Continuing, Ms Militello stated that during the past few weeks the public has been made aware of the outrageous plan by this same developer Pete Boinis to build a huge restaurant complex on the pier property. She said that they have undeniable proof, that on January 6, 2004, Mr. Deetjen knew of the plans to build this huge restaurant complex at the pier, which plans included construction on the Melrose Property. Since the City Manager knew about the pier proposal as early as January 2004, why did he not alert the Commission and the public about the need to quickly purchase this property. She said why instead of protecting the best interest of the citizens, which is the City Manager and the Mayor’s fiduciary responsibility, they again protect the developer. She said that why does the Commission continue to allow the City Manager to have long private meetings with developers, where the public is excluded and the fate of the future of our City is being determined behind closed doors, by the City Manager and the developers.

Moreover, at the May 4, 2004 City Commission meeting Mayor Capellini and the City Manager indicated that the City has $3.5 million in an undesignated general fund and asked why wasn’t the Melrose Property purchased with the City money from the fund. In August 2003, the Community Redevelopment Agency was expecting a tax increment fund, TIF payment of over $1,000,000.00 and asked why wasn’t the Melrose Property purchase with TIF money. She demanded that Pete Boinis sell the property to the City for the $200,000 that he purchased it for. She also submitted petitions with over 200 signatures not gathered by the Original Save Our Beach but by people at the pier and others in the Community expressing their opposition to the Pier proposal.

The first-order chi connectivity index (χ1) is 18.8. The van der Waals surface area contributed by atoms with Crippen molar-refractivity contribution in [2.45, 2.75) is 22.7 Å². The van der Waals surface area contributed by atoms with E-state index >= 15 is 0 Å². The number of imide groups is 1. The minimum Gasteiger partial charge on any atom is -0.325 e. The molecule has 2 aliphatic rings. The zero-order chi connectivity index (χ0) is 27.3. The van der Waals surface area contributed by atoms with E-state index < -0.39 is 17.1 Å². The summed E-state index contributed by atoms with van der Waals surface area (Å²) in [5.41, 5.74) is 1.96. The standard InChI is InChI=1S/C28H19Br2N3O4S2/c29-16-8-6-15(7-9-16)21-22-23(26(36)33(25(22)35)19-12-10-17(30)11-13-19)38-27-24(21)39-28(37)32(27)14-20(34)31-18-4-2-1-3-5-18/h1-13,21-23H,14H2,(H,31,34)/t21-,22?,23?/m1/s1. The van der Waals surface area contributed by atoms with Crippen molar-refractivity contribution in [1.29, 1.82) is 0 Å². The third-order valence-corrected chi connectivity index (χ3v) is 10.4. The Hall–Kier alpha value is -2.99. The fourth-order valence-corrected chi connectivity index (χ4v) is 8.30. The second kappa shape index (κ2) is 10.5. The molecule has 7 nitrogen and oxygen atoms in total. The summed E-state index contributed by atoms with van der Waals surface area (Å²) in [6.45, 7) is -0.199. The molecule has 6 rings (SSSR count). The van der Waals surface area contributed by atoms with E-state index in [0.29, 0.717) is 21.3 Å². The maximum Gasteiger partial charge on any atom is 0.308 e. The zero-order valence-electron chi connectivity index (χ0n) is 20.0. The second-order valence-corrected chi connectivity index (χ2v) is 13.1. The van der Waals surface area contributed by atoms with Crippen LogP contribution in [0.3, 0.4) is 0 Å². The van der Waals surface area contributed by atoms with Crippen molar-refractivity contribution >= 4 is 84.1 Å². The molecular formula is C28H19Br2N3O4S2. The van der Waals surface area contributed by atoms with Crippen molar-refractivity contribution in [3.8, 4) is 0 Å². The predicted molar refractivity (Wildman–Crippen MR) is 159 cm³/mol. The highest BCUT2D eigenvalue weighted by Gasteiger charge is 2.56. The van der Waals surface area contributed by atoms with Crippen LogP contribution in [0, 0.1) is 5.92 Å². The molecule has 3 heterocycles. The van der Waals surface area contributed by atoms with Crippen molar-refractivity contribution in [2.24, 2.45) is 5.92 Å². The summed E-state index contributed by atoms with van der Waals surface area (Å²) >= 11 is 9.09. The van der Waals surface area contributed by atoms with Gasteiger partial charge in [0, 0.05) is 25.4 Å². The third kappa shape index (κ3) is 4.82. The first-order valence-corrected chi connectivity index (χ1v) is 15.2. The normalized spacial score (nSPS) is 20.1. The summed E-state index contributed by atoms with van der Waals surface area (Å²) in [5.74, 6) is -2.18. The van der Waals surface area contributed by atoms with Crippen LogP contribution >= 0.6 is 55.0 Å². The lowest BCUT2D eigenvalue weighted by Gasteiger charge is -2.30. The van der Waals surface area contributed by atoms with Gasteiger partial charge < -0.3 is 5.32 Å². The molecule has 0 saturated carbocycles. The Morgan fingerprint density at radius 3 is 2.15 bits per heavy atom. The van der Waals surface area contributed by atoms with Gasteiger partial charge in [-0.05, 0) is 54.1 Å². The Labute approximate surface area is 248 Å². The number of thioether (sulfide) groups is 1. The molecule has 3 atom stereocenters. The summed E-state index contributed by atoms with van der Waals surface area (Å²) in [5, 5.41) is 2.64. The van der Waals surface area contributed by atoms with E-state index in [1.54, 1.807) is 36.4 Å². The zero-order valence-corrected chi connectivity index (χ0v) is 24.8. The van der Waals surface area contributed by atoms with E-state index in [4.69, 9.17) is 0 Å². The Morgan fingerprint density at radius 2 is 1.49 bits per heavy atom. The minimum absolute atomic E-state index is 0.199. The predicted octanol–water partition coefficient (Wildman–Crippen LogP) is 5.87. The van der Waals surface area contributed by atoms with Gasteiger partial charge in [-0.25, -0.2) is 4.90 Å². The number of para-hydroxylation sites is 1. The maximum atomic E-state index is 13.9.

Larry Deetjen, City Manager, presented a report outlining the steps the City Commission and City Administration has taken through the years to acquire many properties. He said that if all the properties listed were acquired the estimate is $9 million. Therefore, the Commission has prioritized its purchase, which the No. 1 Priority, was to acquire the Pioneer Park Apartments, which was successful at a purchase price of $580,000.00 and is the appraised value. He said that this was not purchased with City dollars but with the Open Space Bond Issue, which voters of this City approved overwhelmingly to support tax dollars to acquire lands for open space. Mr. Deetjen said that this too was attempted on the Melrose Property, but was unsuccessful. He said that he and Mayor Capellini met with County Commissioner Jim Scott, on July 18, 2002 regarding this matter. Also included in the report are various correspondences from the City Administration to various members of the County Administration and Commissioner Scott asking him to give the priority to the Melrose Property. He further stated that the City Administration have attended meetings at the County with County Officials but was unsuccessful effort to acquire the Melrose Property.